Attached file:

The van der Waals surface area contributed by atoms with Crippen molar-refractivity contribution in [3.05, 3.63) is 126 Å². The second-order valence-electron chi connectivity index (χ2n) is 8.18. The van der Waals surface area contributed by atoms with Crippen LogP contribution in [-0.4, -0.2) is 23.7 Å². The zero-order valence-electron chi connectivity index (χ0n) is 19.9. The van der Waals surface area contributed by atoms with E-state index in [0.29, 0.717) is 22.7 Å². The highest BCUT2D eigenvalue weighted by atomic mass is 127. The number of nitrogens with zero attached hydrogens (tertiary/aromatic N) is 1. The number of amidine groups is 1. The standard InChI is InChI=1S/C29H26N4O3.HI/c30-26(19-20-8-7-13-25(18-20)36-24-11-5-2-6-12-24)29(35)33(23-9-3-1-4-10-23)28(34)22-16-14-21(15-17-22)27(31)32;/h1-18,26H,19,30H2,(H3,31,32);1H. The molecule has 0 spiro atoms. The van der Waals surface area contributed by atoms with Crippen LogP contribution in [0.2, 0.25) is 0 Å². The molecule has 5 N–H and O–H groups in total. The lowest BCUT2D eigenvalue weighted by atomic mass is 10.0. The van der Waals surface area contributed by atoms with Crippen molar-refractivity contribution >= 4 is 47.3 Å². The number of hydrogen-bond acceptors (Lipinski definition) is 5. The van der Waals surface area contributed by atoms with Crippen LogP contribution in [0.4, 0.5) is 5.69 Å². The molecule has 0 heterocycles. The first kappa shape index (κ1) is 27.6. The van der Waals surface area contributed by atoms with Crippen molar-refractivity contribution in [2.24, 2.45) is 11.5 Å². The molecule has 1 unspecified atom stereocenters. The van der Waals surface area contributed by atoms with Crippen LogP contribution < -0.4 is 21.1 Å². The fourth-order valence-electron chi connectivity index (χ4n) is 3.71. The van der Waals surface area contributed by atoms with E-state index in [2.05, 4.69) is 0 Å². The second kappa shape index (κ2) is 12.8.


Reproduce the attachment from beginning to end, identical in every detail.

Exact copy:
The van der Waals surface area contributed by atoms with Crippen molar-refractivity contribution in [3.05, 3.63) is 126 Å². The second-order valence-electron chi connectivity index (χ2n) is 8.18. The van der Waals surface area contributed by atoms with Crippen LogP contribution in [-0.4, -0.2) is 23.7 Å². The zero-order valence-electron chi connectivity index (χ0n) is 19.9. The van der Waals surface area contributed by atoms with E-state index in [0.29, 0.717) is 22.7 Å². The highest BCUT2D eigenvalue weighted by atomic mass is 127. The number of nitrogens with zero attached hydrogens (tertiary/aromatic N) is 1. The number of amidine groups is 1. The standard InChI is InChI=1S/C29H26N4O3.HI/c30-26(19-20-8-7-13-25(18-20)36-24-11-5-2-6-12-24)29(35)33(23-9-3-1-4-10-23)28(34)22-16-14-21(15-17-22)27(31)32;/h1-18,26H,19,30H2,(H3,31,32);1H. The molecule has 0 spiro atoms. The van der Waals surface area contributed by atoms with Crippen LogP contribution in [0.2, 0.25) is 0 Å². The molecule has 5 N–H and O–H groups in total. The lowest BCUT2D eigenvalue weighted by atomic mass is 10.0. The van der Waals surface area contributed by atoms with Crippen molar-refractivity contribution >= 4 is 47.3 Å². The number of hydrogen-bond acceptors (Lipinski definition) is 5. The van der Waals surface area contributed by atoms with Crippen LogP contribution in [0.4, 0.5) is 5.69 Å². The molecule has 0 heterocycles. The first kappa shape index (κ1) is 27.6. The van der Waals surface area contributed by atoms with Crippen molar-refractivity contribution in [2.24, 2.45) is 11.5 Å². The molecule has 1 unspecified atom stereocenters. The van der Waals surface area contributed by atoms with Crippen LogP contribution < -0.4 is 21.1 Å². The fourth-order valence-electron chi connectivity index (χ4n) is 3.71. The van der Waals surface area contributed by atoms with E-state index in [2.05, 4.69) is 0 Å². The second kappa shape index (κ2) is 12.8.